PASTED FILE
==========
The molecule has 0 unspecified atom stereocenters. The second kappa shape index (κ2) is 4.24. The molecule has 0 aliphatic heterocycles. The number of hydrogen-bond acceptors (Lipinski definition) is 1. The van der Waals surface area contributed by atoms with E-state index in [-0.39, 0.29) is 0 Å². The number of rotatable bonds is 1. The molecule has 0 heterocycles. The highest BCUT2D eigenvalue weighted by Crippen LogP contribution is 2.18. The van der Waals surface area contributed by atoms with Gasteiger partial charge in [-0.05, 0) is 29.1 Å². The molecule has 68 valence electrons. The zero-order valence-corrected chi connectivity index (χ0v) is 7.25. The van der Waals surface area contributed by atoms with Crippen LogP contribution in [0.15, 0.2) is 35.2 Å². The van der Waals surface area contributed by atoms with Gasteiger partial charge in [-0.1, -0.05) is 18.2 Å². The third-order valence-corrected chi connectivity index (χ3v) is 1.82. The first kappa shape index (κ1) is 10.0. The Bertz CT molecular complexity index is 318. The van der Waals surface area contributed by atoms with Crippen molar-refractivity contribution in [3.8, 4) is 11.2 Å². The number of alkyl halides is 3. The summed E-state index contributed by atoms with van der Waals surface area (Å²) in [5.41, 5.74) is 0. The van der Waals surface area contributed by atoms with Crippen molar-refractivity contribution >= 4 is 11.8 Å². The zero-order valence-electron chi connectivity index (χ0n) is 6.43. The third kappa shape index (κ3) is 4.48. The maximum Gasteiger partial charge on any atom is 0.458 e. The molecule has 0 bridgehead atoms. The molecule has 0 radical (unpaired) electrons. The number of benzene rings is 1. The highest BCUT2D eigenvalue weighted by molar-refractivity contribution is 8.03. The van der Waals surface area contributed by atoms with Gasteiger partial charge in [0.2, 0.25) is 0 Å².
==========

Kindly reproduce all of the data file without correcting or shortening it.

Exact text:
The molecule has 0 unspecified atom stereocenters. The second kappa shape index (κ2) is 4.24. The molecule has 0 aliphatic heterocycles. The number of hydrogen-bond acceptors (Lipinski definition) is 1. The van der Waals surface area contributed by atoms with E-state index in [-0.39, 0.29) is 0 Å². The number of rotatable bonds is 1. The molecule has 0 heterocycles. The highest BCUT2D eigenvalue weighted by Crippen LogP contribution is 2.18. The van der Waals surface area contributed by atoms with Gasteiger partial charge in [-0.05, 0) is 29.1 Å². The molecule has 68 valence electrons. The zero-order valence-corrected chi connectivity index (χ0v) is 7.25. The van der Waals surface area contributed by atoms with Crippen LogP contribution in [0.15, 0.2) is 35.2 Å². The van der Waals surface area contributed by atoms with Gasteiger partial charge in [-0.1, -0.05) is 18.2 Å². The third-order valence-corrected chi connectivity index (χ3v) is 1.82. The first kappa shape index (κ1) is 10.0. The Bertz CT molecular complexity index is 318. The van der Waals surface area contributed by atoms with Crippen molar-refractivity contribution in [3.8, 4) is 11.2 Å². The number of alkyl halides is 3. The summed E-state index contributed by atoms with van der Waals surface area (Å²) in [5.41, 5.74) is 0. The van der Waals surface area contributed by atoms with Crippen molar-refractivity contribution >= 4 is 11.8 Å². The zero-order valence-electron chi connectivity index (χ0n) is 6.43. The third kappa shape index (κ3) is 4.48. The maximum Gasteiger partial charge on any atom is 0.458 e. The molecule has 0 bridgehead atoms. The molecule has 0 radical (unpaired) electrons. The number of benzene rings is 1. The highest BCUT2D eigenvalue weighted by molar-refractivity contribution is 8.03. The van der Waals surface area contributed by atoms with Gasteiger partial charge in [0.2, 0.25) is 0 Å².